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newsletters : HI Newsletter: Love, Sex, and Dystopian Futures

A run down of comic news

If you loved Brian Wood and Becky Cloonan's first issue of Conan The Barbarian so far, this might be keen to your interests; thanks to a busy schedule, Cloonan apparently isn't the full time artist on Conan. But fear not, judging by the link I provide (and the link within the link) Harren, Cloonan's backup, isn't too shabby either.

The Extreme X-Men are making a comeback apparently. I don't have much to say here, but it might interest X-Fans.

Ms. Marvel will be the new Captain Marvel. I like the new design. Very sleek, stylish, and functional. What do you guys think?

Mike Mignola (whose works I have heavily recommended recentlytalked about his work past, present, and future and spilled a few beans on some of his plans for Hellboy along with a new book he's writing.

Recently, Hugo Pratt's Corto Maltese: Ballad of the Salt Sea was rereleased to American audiences. There's a bit of hullaballoo about print, design, and translation quality to which the publisher Rizzoli/Universe gave a rebuttal. Personally, I was able to enjoy the comic despite the flaws. I noticed some of the roughness to the work, but I wouldn't have known it was a printing/scanning flaw if not for these complaints. I can understand why people would be upset over this, but personally, I'd rather have a slightly flawed reproduction of the work than not be able to experience it at all.

Lastly, Pat Mill (2000AD Magazine) and Kevin O'Neill's (League of Extraordinary Gentlemen) Marshal Law will finally be getting the omnibus DC promised many moons ago. We just have to wait one more year.

 

Madwoman of the Sacred Heart

As Gus had mentioned in the previous newsletter, comic legend and one of my personal favorites Jean Giraud aka Moebius died recently at the age of 73. I had wanted to solicit his and Jodorowsky's magnum opus, The Incal, but that's sadly past Diamond's FOC (final order cutoff) date*. BUT luckily for you, their often overlooked yet equally entertaining book Madwoman of the Sacred Heart is back in print. 

Moebius and Jodorowsky take us through the trials which leads to the physical and spiritual rebirth of Alan Mangel, esteemed philosophy professor at La Sorbonne. We meet him at his peak with adoring students giving him a nearly rockstar status. And, like a rockstar, his fall from public grace is just as quick and brutal. From there, coaxed by a cult of his own accidental creation, Magel reluctantly goes on an adventure of spiritual rediscovery. Mangel's path leads to psychiactric ward breakouts, gang wars, and treks through South American jungles to a shamanic wisewoman.

Through it all, Madwoman is Jodorowsky's loveletter to love, lust, and philosophy. It's his proclamation that true love and happiness can't be found without uniting all three. Throughout the story, Mangel's adventures cause him to gain and lose certain parts of what it takes to be happy (impotency, loss of faith, etc), yet each time he begins to feel content he is dragged kicking and screaming and forced into maturity. There are some things that may put off certain readers though; as the comic deals heavily in the subject of lust there are a few parts that get more than just a little raunchy. If you're looking for pure titillation, you're better off with a porno, but if you shy away from full-frontal nudity of either sex or of bisexuality, then this isn't quite for you. Also, Jodorowsky pits the world of the spiritual against the world of the logical, so logical-minded individuals (doctors and politicians) tend to be depicted as angry, antagonistic people. He doesn't discount these fields entirely, just that they're best served with a compliment of spirituality. There is no true villain in this comic, but clearly these people seek to hinder Mangel's progress. And because this is a Jodorowsky comic, there are clearly Christ/savior figures and he explores the theme of death and rebirth and infuses these with both Western and Eastern philosophies.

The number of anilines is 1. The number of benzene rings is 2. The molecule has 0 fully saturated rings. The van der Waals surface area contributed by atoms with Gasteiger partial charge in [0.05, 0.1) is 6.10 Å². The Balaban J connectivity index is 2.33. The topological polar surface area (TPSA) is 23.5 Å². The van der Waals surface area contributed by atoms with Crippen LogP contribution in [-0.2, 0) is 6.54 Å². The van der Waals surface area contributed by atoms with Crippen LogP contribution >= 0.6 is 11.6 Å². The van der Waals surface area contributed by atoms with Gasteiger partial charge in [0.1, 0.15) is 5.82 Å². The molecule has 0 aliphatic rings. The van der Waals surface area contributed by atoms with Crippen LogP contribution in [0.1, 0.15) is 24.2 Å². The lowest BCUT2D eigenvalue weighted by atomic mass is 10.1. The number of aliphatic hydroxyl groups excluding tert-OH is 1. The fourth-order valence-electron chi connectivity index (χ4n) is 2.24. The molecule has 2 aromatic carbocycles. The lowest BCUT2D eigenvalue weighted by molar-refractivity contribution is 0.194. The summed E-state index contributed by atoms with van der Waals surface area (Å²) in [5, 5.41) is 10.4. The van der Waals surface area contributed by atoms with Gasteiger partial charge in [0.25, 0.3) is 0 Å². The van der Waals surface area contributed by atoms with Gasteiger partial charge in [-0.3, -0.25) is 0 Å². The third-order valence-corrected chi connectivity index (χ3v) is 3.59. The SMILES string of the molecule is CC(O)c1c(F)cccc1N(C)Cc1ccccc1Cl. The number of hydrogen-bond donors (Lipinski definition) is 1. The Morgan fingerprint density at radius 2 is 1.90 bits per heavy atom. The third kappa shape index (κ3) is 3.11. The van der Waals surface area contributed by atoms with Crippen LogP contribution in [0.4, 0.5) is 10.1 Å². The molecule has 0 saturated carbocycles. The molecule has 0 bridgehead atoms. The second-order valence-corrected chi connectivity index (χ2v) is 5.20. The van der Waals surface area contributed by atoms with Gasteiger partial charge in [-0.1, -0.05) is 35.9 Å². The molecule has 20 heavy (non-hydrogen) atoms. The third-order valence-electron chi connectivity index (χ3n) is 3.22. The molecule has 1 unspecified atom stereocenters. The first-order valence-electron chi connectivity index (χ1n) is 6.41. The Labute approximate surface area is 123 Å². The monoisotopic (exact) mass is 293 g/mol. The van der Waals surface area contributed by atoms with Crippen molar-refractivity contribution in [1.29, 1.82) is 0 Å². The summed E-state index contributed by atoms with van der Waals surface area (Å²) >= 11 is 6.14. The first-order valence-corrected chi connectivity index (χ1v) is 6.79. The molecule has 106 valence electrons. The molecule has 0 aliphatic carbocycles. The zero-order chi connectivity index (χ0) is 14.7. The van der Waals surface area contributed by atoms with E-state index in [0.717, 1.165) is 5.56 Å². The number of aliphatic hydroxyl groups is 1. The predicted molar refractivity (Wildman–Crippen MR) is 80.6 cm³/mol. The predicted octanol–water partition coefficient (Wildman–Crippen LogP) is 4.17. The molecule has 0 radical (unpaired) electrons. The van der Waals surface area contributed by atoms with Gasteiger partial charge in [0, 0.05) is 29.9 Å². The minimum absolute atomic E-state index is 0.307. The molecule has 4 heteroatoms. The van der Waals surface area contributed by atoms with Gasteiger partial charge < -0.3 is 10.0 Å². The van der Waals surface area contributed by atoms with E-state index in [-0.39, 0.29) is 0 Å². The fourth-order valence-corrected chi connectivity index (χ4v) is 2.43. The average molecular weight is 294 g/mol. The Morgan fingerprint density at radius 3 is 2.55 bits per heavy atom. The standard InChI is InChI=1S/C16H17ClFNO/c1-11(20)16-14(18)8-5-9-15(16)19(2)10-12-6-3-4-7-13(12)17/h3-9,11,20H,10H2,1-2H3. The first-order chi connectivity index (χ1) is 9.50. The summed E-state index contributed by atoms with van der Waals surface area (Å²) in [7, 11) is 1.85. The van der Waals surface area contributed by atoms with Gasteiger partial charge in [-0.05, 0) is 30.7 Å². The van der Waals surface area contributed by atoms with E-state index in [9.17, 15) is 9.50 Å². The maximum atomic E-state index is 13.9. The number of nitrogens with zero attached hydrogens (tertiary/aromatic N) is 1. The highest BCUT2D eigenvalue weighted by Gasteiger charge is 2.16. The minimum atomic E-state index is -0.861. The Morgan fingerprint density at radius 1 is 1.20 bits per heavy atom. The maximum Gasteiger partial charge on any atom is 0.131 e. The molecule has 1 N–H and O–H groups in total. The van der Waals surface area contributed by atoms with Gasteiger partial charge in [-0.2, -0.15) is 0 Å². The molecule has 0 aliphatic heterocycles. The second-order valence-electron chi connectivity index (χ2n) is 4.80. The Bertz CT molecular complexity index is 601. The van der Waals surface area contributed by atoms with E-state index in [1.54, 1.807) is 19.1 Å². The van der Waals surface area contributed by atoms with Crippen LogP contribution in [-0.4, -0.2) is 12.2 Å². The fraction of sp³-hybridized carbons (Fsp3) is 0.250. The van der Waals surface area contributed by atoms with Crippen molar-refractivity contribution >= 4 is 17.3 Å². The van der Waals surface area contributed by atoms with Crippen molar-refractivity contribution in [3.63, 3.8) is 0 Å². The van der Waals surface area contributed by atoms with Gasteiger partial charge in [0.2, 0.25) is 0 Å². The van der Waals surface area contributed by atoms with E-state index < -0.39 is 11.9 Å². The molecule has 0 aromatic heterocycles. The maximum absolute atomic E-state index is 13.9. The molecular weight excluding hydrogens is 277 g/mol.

And then there's Moebius. As much as I've enjoyed Jodorowsky's work with other comic artists, Moebius makes Jodorowsky's story stand out like no other. Anybody that has seen Moebius's work on the Western comic Blueberry can attest, Moebius can do realism with the best of them, but he is also a master at working with cartoonish caricatures of people. His cartoons are expressive and distinct, and along with the coloring, which he coordinates himself, it's also often symbolic. While this work isn't as distinct or full of imagination to give Moebius room to go wild like he does in The Incal, Moebius is able to let loose in certain segments with a few exaggerated moments of drama and action.

Overall, while not quite the flurry of imagination or spectacle like The Incal, this seems to be a much more personal and focused work for Jodorowsky.

*The Incal is scheduled to have a new printing released in April. If it doesn't sell out instantly (which it might because Humanoids does low print runs), it'll be orderable from us shortly before its release. - ed.

Madwoman O/T Sacred Heart Vol. 1 Reprint Softcover

New edition of the twice sold out title. Professor Alan Mangel's journey of madness begins when he impregnates Elisabeth, a student, with what she believes is John the Baptist reincarnated. They meet and conspire with a following convinced in bringing forth the Second Coming of Christ. Are they delusional? Find out by diving into yet another Jodorowsky and M?bius (The Incal, The Eyes of the Cat) collaboration. Presented in its original colors and featuring a brand new cover.

$29.95
$23.96 (20% off)

Buy
Subscribe
 

Terminal City